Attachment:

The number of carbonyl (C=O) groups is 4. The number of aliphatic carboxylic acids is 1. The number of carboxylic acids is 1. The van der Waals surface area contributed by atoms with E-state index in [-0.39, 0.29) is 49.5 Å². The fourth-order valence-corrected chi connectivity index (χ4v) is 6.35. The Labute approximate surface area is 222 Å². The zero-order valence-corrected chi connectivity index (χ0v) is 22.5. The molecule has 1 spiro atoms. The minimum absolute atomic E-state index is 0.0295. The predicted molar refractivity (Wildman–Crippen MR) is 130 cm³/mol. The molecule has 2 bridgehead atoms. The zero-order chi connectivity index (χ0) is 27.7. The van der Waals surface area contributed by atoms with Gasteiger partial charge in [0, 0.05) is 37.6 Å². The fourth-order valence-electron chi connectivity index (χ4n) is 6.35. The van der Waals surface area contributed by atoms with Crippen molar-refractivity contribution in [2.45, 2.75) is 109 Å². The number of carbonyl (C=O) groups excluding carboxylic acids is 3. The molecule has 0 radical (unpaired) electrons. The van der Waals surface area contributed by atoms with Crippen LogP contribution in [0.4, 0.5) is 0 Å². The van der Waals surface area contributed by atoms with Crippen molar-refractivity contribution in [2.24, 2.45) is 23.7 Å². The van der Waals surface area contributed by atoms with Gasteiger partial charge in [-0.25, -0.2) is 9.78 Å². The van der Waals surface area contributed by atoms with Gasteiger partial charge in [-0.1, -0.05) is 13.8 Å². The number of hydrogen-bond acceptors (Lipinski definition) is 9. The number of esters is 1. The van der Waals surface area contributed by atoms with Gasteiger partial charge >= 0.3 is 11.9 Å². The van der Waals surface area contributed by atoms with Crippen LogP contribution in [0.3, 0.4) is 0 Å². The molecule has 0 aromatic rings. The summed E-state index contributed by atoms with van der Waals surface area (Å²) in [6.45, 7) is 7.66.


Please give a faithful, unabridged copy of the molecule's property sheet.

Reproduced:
The number of carbonyl (C=O) groups is 4. The number of aliphatic carboxylic acids is 1. The number of carboxylic acids is 1. The van der Waals surface area contributed by atoms with E-state index in [-0.39, 0.29) is 49.5 Å². The fourth-order valence-corrected chi connectivity index (χ4v) is 6.35. The Labute approximate surface area is 222 Å². The zero-order valence-corrected chi connectivity index (χ0v) is 22.5. The molecule has 1 spiro atoms. The minimum absolute atomic E-state index is 0.0295. The predicted molar refractivity (Wildman–Crippen MR) is 130 cm³/mol. The molecule has 2 bridgehead atoms. The zero-order chi connectivity index (χ0) is 27.7. The van der Waals surface area contributed by atoms with Gasteiger partial charge in [0, 0.05) is 37.6 Å². The fourth-order valence-electron chi connectivity index (χ4n) is 6.35. The van der Waals surface area contributed by atoms with Crippen molar-refractivity contribution in [2.45, 2.75) is 109 Å². The number of carbonyl (C=O) groups excluding carboxylic acids is 3. The molecule has 0 radical (unpaired) electrons. The van der Waals surface area contributed by atoms with Crippen LogP contribution in [0.4, 0.5) is 0 Å². The van der Waals surface area contributed by atoms with Crippen molar-refractivity contribution in [2.24, 2.45) is 23.7 Å². The van der Waals surface area contributed by atoms with Gasteiger partial charge in [-0.25, -0.2) is 9.78 Å². The van der Waals surface area contributed by atoms with Gasteiger partial charge in [-0.1, -0.05) is 13.8 Å². The number of hydrogen-bond acceptors (Lipinski definition) is 9. The number of esters is 1. The van der Waals surface area contributed by atoms with Gasteiger partial charge >= 0.3 is 11.9 Å². The van der Waals surface area contributed by atoms with Crippen LogP contribution in [0.3, 0.4) is 0 Å². The molecule has 0 aromatic rings. The summed E-state index contributed by atoms with van der Waals surface area (Å²) in [6.45, 7) is 7.66.